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#93 User is offline   schmunk 

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Posted 30 April 2013 - 02:48 AM

Never change a running system - you don't have to update your project.
It's up to you if you want to update the whole thing or just a part of it.
My co-developers shouldn't run composer update anyway, they have run composer install which gives them all the same set of packages.

What if Yii 1.1.whatever introduces an important security fix, but the update would break your app?

Git does not know anything about dependencies, also for updating to the next stable (tagged) release you'll have to manually look up the tag or commit.
Then pull the submodule, go up, commit and push the submodule in the main project, test your app and repeat these steps for the all the dependencies which you also have to look up manually ... Until you realize one step before the finish line, that you've run into an incompatibility and have to revert everything and find another solution.

btw: Do you also don't update your OS with apt-get upgrade? ;)
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#94 User is offline   Mike 

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Posted 30 April 2013 - 03:48 AM

View Postschmunk, on 30 April 2013 - 02:48 AM, said:

What if Yii 1.1.whatever introduces an important security fix, but the update would break your app?


How would composer help me here? If i let composer do it, and then find out that parts of my app don't work as they did before it requires another step to fix it: I need to figure out what composer actually did during the upgrade. If i do everything manually i always know what i did.

An OS upgrade is a different case: Here i can assume that many developers have thoroughly tested the upgrade path. In my application that's usually my job. Yii's user base is just not big enough to make sure that each and every package was tested in all possible combinations with other packages.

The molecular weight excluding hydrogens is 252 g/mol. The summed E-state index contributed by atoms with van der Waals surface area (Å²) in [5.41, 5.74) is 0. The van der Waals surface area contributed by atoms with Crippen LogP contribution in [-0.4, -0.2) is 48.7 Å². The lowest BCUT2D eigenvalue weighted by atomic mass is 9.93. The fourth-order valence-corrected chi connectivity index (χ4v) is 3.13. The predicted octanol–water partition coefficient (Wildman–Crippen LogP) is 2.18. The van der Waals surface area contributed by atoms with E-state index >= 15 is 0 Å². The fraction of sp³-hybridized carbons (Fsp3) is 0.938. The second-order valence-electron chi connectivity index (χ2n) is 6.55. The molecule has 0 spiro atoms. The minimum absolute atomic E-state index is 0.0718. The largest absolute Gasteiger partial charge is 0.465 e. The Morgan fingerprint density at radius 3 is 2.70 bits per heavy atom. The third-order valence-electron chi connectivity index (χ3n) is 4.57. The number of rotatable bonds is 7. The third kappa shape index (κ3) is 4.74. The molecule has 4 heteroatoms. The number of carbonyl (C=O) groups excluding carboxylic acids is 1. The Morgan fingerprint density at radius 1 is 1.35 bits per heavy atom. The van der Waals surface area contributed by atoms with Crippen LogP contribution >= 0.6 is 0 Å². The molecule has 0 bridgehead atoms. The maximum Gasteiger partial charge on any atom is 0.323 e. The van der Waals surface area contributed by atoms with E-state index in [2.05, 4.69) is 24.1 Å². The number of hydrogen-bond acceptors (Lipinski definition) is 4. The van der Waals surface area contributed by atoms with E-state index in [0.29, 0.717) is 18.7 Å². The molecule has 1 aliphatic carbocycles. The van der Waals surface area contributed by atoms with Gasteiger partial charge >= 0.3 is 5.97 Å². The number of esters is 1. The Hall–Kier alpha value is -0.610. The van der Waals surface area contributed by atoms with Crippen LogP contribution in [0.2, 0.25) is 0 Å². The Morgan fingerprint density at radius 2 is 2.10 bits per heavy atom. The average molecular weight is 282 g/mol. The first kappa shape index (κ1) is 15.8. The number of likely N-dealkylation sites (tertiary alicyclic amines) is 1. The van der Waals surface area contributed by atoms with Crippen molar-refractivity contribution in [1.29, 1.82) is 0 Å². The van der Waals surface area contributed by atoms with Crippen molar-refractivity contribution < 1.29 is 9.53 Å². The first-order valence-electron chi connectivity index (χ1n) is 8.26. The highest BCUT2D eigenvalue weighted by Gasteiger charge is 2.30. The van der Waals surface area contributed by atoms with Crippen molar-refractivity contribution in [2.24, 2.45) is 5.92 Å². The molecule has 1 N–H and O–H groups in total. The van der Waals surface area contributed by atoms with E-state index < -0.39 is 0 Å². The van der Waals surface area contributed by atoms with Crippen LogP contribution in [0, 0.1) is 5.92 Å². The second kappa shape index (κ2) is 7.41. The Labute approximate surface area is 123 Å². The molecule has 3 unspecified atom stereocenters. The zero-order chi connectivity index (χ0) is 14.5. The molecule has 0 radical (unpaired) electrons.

But anyway: I don't think we need to discuss the pros and cons of composer much longer. As long as it's optional in Yii2 everyone should be happy in the end :)
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#95 User is offline   schmunk 

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Posted 30 April 2013 - 03:54 AM

Composer would just tell you this in advance, anyway.
Everything is said. Composer is optional. And that's fine.

Just the repo structure of Yii2 and extensions should be structured in a way that there's no overhead and you can use them easily also with composer.
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#96 User is offline   xicond 

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Posted 05 May 2013 - 11:45 PM

View PostAntonio Ramirez, on 18 July 2011 - 06:16 PM, said:

I love the idea of packages... and having a central 'official' repository -code review here is highly important, will make deployment even easier but pushing a 'lite' version to the server and then to run once to install all its requirements.

About the core, maybe is a good idea to have pre-configured those packages that are considered now as part of it (AR,WS,Widgets, etc), so to allow programmers to reduce it if some of them are not required but not to search for them, when they were always there before.


I imagine that package manager like web based CRUD gii, could check the package update version, hmmm.. quite good dreaming , hehehe
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#97 User is offline   iletras 

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Posted 09 December 2013 - 12:24 PM

The "atomic core" part of this proposal really resonated with me ...
As in, why should time and power be spent loading Active Record when it won't be used?
Great idea to avoid that.
Adding needed extras in app config strikes me as a cool/efficient/economical way to go.